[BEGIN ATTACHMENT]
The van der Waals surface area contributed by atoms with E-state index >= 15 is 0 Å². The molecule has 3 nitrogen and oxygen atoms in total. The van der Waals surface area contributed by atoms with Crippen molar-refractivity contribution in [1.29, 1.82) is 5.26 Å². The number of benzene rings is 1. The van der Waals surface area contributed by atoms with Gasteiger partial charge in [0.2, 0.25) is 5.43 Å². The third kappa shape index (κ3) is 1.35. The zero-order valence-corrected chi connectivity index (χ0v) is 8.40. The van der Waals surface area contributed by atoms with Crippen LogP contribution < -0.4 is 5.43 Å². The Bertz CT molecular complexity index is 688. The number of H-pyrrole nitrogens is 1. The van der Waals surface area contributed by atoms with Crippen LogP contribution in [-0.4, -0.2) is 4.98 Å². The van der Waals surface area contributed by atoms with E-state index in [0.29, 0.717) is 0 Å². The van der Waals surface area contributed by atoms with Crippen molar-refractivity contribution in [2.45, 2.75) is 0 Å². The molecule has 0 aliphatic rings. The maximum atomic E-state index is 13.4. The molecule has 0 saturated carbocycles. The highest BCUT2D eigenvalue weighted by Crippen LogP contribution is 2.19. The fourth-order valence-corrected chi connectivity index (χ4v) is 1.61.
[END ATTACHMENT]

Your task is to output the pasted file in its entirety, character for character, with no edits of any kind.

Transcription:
The van der Waals surface area contributed by atoms with E-state index >= 15 is 0 Å². The molecule has 3 nitrogen and oxygen atoms in total. The van der Waals surface area contributed by atoms with Crippen molar-refractivity contribution in [1.29, 1.82) is 5.26 Å². The number of benzene rings is 1. The van der Waals surface area contributed by atoms with Gasteiger partial charge in [0.2, 0.25) is 5.43 Å². The third kappa shape index (κ3) is 1.35. The zero-order valence-corrected chi connectivity index (χ0v) is 8.40. The van der Waals surface area contributed by atoms with Crippen LogP contribution < -0.4 is 5.43 Å². The Bertz CT molecular complexity index is 688. The number of H-pyrrole nitrogens is 1. The van der Waals surface area contributed by atoms with Crippen LogP contribution in [-0.4, -0.2) is 4.98 Å². The van der Waals surface area contributed by atoms with E-state index in [0.29, 0.717) is 0 Å². The van der Waals surface area contributed by atoms with Crippen molar-refractivity contribution in [2.45, 2.75) is 0 Å². The molecule has 0 aliphatic rings. The maximum atomic E-state index is 13.4. The molecule has 0 saturated carbocycles. The highest BCUT2D eigenvalue weighted by Crippen LogP contribution is 2.19. The fourth-order valence-corrected chi connectivity index (χ4v) is 1.61.